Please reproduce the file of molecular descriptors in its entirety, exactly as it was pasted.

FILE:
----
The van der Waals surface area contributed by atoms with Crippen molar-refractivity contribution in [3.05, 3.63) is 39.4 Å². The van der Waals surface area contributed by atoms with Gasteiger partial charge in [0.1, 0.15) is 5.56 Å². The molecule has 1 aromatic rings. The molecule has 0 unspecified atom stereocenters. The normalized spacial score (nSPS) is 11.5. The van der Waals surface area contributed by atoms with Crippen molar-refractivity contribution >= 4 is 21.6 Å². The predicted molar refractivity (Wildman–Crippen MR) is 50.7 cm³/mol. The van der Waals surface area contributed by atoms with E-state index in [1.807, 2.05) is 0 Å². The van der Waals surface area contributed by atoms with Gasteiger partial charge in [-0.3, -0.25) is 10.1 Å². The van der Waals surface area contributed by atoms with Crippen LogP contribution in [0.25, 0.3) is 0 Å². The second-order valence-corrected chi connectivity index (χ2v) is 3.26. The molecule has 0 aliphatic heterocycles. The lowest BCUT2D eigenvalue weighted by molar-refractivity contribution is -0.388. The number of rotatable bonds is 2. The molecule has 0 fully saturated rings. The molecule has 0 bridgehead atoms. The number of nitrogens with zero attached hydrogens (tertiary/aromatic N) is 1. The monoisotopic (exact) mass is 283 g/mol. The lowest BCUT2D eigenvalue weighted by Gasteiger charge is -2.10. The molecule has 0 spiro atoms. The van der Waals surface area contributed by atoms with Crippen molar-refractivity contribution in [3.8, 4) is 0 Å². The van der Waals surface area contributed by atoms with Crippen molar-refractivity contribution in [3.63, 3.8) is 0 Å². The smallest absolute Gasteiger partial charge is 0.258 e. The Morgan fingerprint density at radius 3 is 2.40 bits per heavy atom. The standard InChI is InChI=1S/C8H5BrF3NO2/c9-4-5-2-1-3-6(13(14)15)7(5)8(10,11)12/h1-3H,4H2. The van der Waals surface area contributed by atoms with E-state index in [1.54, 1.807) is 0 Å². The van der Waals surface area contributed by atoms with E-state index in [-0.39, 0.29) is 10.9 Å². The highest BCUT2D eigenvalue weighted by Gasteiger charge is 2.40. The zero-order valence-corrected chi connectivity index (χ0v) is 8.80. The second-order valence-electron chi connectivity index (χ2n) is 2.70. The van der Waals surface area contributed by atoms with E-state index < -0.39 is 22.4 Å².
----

The van der Waals surface area contributed by atoms with Crippen molar-refractivity contribution in [3.05, 3.63) is 39.4 Å². The van der Waals surface area contributed by atoms with Gasteiger partial charge in [0.1, 0.15) is 5.56 Å². The molecule has 1 aromatic rings. The molecule has 0 unspecified atom stereocenters. The normalized spacial score (nSPS) is 11.5. The van der Waals surface area contributed by atoms with Crippen molar-refractivity contribution >= 4 is 21.6 Å². The predicted molar refractivity (Wildman–Crippen MR) is 50.7 cm³/mol. The van der Waals surface area contributed by atoms with E-state index in [1.807, 2.05) is 0 Å². The van der Waals surface area contributed by atoms with Gasteiger partial charge in [-0.3, -0.25) is 10.1 Å². The van der Waals surface area contributed by atoms with Crippen LogP contribution in [0.25, 0.3) is 0 Å². The second-order valence-corrected chi connectivity index (χ2v) is 3.26. The molecule has 0 aliphatic heterocycles. The lowest BCUT2D eigenvalue weighted by molar-refractivity contribution is -0.388. The number of rotatable bonds is 2. The molecule has 0 fully saturated rings. The molecule has 0 bridgehead atoms. The number of nitrogens with zero attached hydrogens (tertiary/aromatic N) is 1. The monoisotopic (exact) mass is 283 g/mol. The lowest BCUT2D eigenvalue weighted by Gasteiger charge is -2.10. The molecule has 0 spiro atoms. The van der Waals surface area contributed by atoms with Crippen molar-refractivity contribution in [3.8, 4) is 0 Å². The van der Waals surface area contributed by atoms with Crippen molar-refractivity contribution in [3.63, 3.8) is 0 Å². The smallest absolute Gasteiger partial charge is 0.258 e. The Morgan fingerprint density at radius 3 is 2.40 bits per heavy atom. The standard InChI is InChI=1S/C8H5BrF3NO2/c9-4-5-2-1-3-6(13(14)15)7(5)8(10,11)12/h1-3H,4H2. The van der Waals surface area contributed by atoms with E-state index in [1.54, 1.807) is 0 Å². The van der Waals surface area contributed by atoms with E-state index in [-0.39, 0.29) is 10.9 Å². The highest BCUT2D eigenvalue weighted by Gasteiger charge is 2.40. The zero-order valence-corrected chi connectivity index (χ0v) is 8.80. The second-order valence-electron chi connectivity index (χ2n) is 2.70. The van der Waals surface area contributed by atoms with E-state index < -0.39 is 22.4 Å².